We need to talk. It’s something I’ve been meaning to bring up, but I haven’t found the right way to approach it. It’s the long chicken sandwich at Burger King. Something isn’t right about it. It’s deeply unsettling. It’s like it had aspirations to be a sub, but ended up as the rubbery chicken sandwich served in the school cafeteria.
In Singapore, it’s actually called and trademarked the “Long Chicken,” advertised as a “loooong time favorite since 1979.” Every extra o they put in that word is ominous. Everywhere else, it’s called the Original Chicken, and it’s the go-to chicken sandwich of when you’re ready to give up on life.
You’ve opted out of the higher quality crispy chicken sandwich. You’ve opted out of joy, purpose, and fulfillment in your life. You will instead have the anemic sandwich made with pre-masticated, blended chicken parts, slathered in mayonaise and wilted lettuce in shades of yellow and brown.
Having the Long Chicken is the opposite of being moved in church. It embodies the feelings of existential dread and knowing this is all there is in life. It makes chicken at Wendy’s look reverential and Chic-Fil-A look godly. When you think of the Chic-Fil-A sandwich, you think of preachiness and pickles. When you think of the Long Chicken, you think of preachiness, too. Except the preacher is a crackhead on the corner shouting about the end of world.
It’s a hideous beast of a sandwich. It’s like trying to look at a hairless cat, or person with crazy eyes. Those eyeballs look like they can’t be contained in their eyelids. Same thing with the long chicken, as it peeks over the lip of bread, looking like a creature who has never seen sunlight, poking out its hairless body out for the first time.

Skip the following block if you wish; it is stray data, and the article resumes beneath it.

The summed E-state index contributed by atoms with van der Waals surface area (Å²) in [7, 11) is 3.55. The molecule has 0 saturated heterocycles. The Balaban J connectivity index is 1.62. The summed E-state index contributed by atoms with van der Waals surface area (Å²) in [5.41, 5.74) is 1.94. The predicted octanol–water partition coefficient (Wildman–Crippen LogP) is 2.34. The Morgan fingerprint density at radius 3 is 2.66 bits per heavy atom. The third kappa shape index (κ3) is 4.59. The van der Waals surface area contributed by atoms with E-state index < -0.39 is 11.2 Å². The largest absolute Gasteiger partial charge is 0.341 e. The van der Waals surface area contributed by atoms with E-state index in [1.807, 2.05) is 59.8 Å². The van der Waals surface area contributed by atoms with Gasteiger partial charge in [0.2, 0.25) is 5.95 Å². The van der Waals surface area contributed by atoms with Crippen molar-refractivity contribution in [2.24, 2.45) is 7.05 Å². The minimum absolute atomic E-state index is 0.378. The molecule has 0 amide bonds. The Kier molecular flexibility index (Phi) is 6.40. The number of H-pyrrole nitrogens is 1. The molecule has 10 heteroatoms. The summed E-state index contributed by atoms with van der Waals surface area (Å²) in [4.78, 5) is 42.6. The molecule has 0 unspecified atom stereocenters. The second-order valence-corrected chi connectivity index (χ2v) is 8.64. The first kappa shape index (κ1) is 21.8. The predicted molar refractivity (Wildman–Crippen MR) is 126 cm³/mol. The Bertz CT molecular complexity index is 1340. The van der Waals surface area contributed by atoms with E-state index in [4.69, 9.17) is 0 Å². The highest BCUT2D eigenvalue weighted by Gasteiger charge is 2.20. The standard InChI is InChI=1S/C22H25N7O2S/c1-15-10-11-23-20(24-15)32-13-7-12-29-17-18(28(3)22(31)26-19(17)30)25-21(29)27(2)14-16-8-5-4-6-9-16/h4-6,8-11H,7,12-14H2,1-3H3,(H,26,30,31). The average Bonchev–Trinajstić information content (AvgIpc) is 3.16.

It’s like Baby’s First Chicken Sandwich. For when you grow out of Happy Meals and BK Kids’ Club and want to show off your new adult tastes. You’re too intimidated by the Whopper and not hairy enough machismo for the Big Mac. You’re not elderly-lady enough for the fish sandwich. So you order that weird long chicken sandwich, taking extra gulps of your orange soda to help you break down the claygob of bread getting stuck in your throat.
Burger King isn’t even something you decide to eat. Rather, it’s something that happens to you. It’s the rest stop you pull off at because you’re afraid the kids in the backseat won’t be able to hold it until the next mile marker. It has always been this way, even going back to your earliest memories in childhood. When your Mom rolled through the BK drive-thru, you were mystified. Why weren’t you going to McDonald’s instead?
But these were the questions you knew not to ask. How did Santa travel the entire world in one night? What happened to Bambi’s mom? Why did And why was dad gone so long if he was only going to get cigarettes?
I’m not afraid to ask the questions anymore. Why is the sandwich so uncomfortably long? Why are the chicken sandwiches organized into a caste-like system of purity and crispiness? Do you think the Burger King is married to the Dairy Queen? And guys, do you know when dad is coming back?